India has proposed that Bangladesh consider negotiating with it a free trade agreement on goods, services and investment to promote two-way commerce and connectivity.
The proposal was made by the Indian side a month and a half ago, with both countries looking forward to making wider trade facilities available for each other, sources at the Bangladesh Foreign Trade Institute (BFTI) have said.
If signed, the bilateral trade contract – the Comprehensive Economic Partnership Agreement (CEPA) – will enable the two countries to enjoy duty-free and quota-free access for their products to each other's market.
In August this year, Delhi sent a draft Memorandum of Understanding (MoU) to Dhaka to ascertain Bangladesh's observations on the proposed deal.
Subsequently, on September 22, Bangladesh gave its positive nod to the draft MoU, albeit with a request that India bring some changes to it, the BFTI source confirmed.
If India agrees to the changes suggested, Bangladesh will go ahead and sign the MoU with the neighbouring country. The next step will be for the two nations to jointly conduct a feasibility study relating to the prospects and benefits accruing from the CEPA.
The Bangladesh Foreign Trade Institute and the Indian Institute of Foreign Trade have been tasked with dealing with the entire issue.
Meanwhile, Bangladesh has also been negotiating a free trade agreement with China. The Asian trade giant has proposed to Bangladesh a deal envisaging a hundred-percent duty-free and quota-free access for its products (excluding weapons), including readymade garments, to the Chinese market.
The ongoing trade war between China and the United States has, however, slowed down the negotiation process on the deal in Beijing and Dhaka.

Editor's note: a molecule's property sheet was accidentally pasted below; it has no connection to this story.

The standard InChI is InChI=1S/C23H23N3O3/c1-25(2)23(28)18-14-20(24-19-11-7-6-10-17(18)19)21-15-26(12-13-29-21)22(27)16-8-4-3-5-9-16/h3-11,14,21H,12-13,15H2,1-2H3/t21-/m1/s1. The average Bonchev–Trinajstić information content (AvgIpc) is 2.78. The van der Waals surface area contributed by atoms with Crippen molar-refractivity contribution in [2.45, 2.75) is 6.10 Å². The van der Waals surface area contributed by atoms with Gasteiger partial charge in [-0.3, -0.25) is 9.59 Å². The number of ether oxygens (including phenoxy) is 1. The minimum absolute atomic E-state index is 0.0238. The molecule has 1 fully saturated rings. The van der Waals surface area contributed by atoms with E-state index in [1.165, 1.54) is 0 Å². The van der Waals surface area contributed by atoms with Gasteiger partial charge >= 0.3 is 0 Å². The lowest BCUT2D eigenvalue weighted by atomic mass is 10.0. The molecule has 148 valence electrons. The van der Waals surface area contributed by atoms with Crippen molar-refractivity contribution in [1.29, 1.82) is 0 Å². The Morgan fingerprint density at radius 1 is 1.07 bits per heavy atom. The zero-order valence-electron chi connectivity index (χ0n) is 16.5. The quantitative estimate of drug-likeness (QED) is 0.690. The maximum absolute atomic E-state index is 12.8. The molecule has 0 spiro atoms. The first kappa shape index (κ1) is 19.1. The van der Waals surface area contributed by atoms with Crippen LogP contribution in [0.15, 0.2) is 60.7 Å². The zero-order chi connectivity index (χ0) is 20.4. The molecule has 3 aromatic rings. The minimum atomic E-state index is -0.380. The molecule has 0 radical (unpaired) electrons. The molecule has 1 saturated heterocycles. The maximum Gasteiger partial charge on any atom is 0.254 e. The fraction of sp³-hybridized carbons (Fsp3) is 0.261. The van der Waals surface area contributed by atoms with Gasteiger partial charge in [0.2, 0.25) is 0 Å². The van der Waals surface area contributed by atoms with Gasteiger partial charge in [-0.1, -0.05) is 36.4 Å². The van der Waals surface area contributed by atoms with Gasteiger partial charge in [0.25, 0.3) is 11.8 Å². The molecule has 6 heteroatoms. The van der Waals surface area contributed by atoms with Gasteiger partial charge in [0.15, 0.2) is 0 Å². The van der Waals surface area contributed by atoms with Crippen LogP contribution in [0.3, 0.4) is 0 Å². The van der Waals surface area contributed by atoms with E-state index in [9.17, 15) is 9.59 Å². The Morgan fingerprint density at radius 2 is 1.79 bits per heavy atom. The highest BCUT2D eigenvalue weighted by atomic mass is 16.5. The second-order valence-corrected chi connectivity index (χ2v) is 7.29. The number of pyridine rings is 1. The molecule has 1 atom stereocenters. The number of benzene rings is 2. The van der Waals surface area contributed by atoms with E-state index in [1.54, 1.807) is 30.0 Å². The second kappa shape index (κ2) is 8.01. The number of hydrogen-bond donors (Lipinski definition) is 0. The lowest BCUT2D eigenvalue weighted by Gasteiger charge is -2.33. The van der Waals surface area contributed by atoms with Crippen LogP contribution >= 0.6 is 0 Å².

Prime Minister Sheikh Hasina, now on an official visit to India, will discuss the CEPA at length with her Indian counterpart Narendra Modi, according to Ali Ahmed, the BFTI chief executive officer.
"We are at an initial stage now. It will take about three to four years to give it a complete shape," he said.
But, there must be a profitable situation for both countries, and the joint study will explore such profitability, he added.
Currently, Bangladesh enjoys duty-free access for its products to the Indian market as a Least Developed Country (LDC) and under certain provisions of some sub-regional agreements.
Once Bangladesh graduates from LDC status in 2024, it will no longer enjoy duty-free and quota-free access to the Indian market under the South Asia Free Trade Agreement (Safta).
"The future of Safta is uncertain. After graduating from an LDC in 2024, we will lose our duty-free access to India but the CEPA will allow both nations to continue enjoying the facility," said Ali Ahmed.
At present, India has to pay duties for the export of most of its products to Bangladesh. Once the CEPA becomes effective, India will enjoy duty-free access, and Bangladesh will lose the customs duty it now earns from Indian export goods.
The question now, therefore, is one of how the CEPA will benefit Bangladesh more than the existing arrangement does.
In his response, the BFTI chief executive said both countries look forward to widening the opportunities in trade between them. The existing non-tariff barriers may also go away under this new agreement.
"Besides, Bangladesh is also looking to prospects for it in future," he added.
Apart from making its suggestion to Bangladesh, India earlier signed a similar trade agreement with South Korea in 2009. The deal became functional in January 2010.
Within only nine years of the agreement, both Delhi and Seoul derived remarkable benefits from it, with trade per annum reaching more than $20 billion. The figure was $16 billion before the two nations signed the deal.
In order to increase their bilateral trade to $50 billion by 2030, the two countries have further agreed to upgrade the CEPA by removing some existing trade barriers.
In mid-2018, they signed the "Early Harvest Package", an extended version of the CEPA, which is expected to give a boost to bilateral trade.